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Why the Dream, other WNBA players endorse Rev. Raphael Warnock, challenger to Kelly Loeffler, in U.S. Senate race

Black lives matter. Voting matters. In choosing to wear t-shirts in support of Rev. Raphael Warnock, WNBA players are uniting these matters. Rev. Warnock is challenging Atlanta Dream co-owner Kelly Loeffler for the U.S. Senate seat she currently holds.

Atlanta Dream v Indiana Fever
The Atlanta Dream honor the memory of Sandra Bland before a game against the Indiana Fever on August 2, 2020 at IMG Academy in Bradenton, Florida.
Photo by Julio Aguilar/Getty Images

“Make no mistake about it, casting our vote is the ultimate way we go high when they go low.” —Michelle Obama

Those words from the former (and, to many, the forever) First Lady of the United States encapsulate the statement made by members of the Atlanta Dream and players across the WNBA. Before Tuesday evening’s games, the Dream and other teams in action donned black shirts that read “Vote Warnock.”

Rev. Raphael Warnock, a Democrat, is challenging Dream co-owner Kelly Loeffler, a Republican, for the U.S. Senate to which she was appointed in October 2019.

‘Not a political statement (but) a statement of humanity’

In a letter to WNBA commissioner Cathy Engelbert, Loeffler expressed disagreement with the social justice initiatives around which the league has organized its unique 2020 season. Stating particular opposition to WNBA players’ support for the Black Lives Matter movement, Loeffler employed a grab bag of right-wing talking points, mischaracterizing and politicizing players’ commitment to human rights issues.

Angel McCoughtry, the Dream’s foundational superstar now with the Las Vegas Aces, told Swish Appeal editor-in-chief Tamryn Spruill during an interview on The Hard Screen podcast:

Why do you own a WNBA team? My personal opinion is that she has to play the political game. Okay, if you want to play a political game, do that, but don’t include us in it. Leave us out of it! We’re talking about social injustice and things. That’s not politics. That’s human rights. So, I don’t even know why she’s mixing the two.

Like McCoughtry, players around the league not only were unamused, but outraged as well, calling for Loeffler to be removed from her ownership position. In response, commissioner Engelbert stated, “We’re not going to force her to sell her ownership,” additionally asserting that Loeffler “has not served as a governor since she became a senator.”

However, the Atlanta Dream website continues to list Loeffler as a co-owner.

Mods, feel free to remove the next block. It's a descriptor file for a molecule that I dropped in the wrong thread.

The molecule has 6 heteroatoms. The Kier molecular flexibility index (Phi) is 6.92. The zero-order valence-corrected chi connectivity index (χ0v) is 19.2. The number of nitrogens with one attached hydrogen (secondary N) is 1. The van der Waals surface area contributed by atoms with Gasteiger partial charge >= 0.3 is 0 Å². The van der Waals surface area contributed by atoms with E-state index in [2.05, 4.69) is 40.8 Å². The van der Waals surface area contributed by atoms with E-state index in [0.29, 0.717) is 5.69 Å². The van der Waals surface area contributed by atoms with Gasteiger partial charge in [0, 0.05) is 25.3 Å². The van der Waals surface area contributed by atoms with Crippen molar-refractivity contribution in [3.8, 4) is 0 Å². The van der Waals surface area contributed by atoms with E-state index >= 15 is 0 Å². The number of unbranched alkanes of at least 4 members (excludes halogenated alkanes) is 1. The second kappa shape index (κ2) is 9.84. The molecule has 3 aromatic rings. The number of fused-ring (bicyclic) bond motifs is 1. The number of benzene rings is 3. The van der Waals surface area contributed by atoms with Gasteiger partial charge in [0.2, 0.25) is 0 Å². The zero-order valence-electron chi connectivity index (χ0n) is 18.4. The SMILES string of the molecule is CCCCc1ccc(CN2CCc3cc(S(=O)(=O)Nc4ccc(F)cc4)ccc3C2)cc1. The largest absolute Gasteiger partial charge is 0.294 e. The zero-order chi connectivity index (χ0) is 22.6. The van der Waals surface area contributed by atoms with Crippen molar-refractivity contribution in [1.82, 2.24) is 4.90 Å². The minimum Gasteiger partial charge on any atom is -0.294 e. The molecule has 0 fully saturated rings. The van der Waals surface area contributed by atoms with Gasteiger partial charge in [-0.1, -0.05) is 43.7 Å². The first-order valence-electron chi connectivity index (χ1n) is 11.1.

‘Casting our vote is the ultimate way we go high’

In her podcast, Spruill also explains how Loeffler’s ideas are antithetical to the founding vision of the Atlanta Dream which, through its name and original logo, explicitly invoked the memory and mission of the Rev. Dr. Martin Luther King, Jr.

As Spruill further notes, the Dream’s recent rebranding effort likewise taps into the city’s status as a cradle of the modern Civil Rights Movement, a place of social progress and a bastion of modern Black culture.

Yet, Loeffler chose to “go low” — disrespecting the vision of the Dream, and how WNBA players are seeking to fulfill this vision through their season focused on social justice — in a naked attempt to activate the racial anxieties of white voters and loosen the pockets of GOP donors.

In response, WNBA players are going “high,” exercising their right to participate in the political process (a right, among many, that Dr. King fought for) by endorsing Rev. Raphael Warnock and encouraging Georgians, as well as all Americans, to vote in November for candidates that support the equitable, inclusive values of the WNBA.

‘Our league has always encouraged people to use their voices and get out and vote’

As hinted at by ESPN’s Holly Rowe, Seattle Storm legend Sue Bird spearheaded the t-shirt idea. In a sideline interview with Rowe, Bird deflected credit and emphasized the importance for voting for candidates who support social justice.

“I’m not some political strategist, but what I do know is that voting is important,” Bird said in a subsequent interview with ESPN’s Ramona Shelburne. “And I think our league has always encouraged people to use their voices and to get out and vote.”

Also speaking with ESPN, Elizabeth Williams, captain of the Dream and a member of the WNBPA’s executive committee, expressed the attitude of her team and their embrace of Bird’s idea:

I think when all this stuff started happening with her, we didn’t want to feel like we were pawns. We can only control so much about what the league does [in regard to Loeffler], and so for us, we wanted it to be bigger than that. That’s kind of been the theme of this season. So we wanted to make sure we could still keep the focus on our social justice movement, and funny enough, Rev. Warnock is somebody who supports everything that we support and just happens to be running in that seat. So it just worked out really well.

“For effective change to happen, there has to be policy changes,” Williams added. “And so if we’re going to sit here and talk about wanting justice reform, part of that is making sure that we have officials in office that understand that.”

WNBPA first vice president Layshia Clarendon, a former member of the Dream, further articulated why WNBA players have decided to endorse Rev. Warnock. “We want people in office who support the same values and morals as we do,” she told ESPN. “Rev. Warnock is pro-criminal justice reform, for LGBT+ rights, and pro-choice/reproductive rights. Those are the kind of people we want representing us, because that’s what our league stands for.”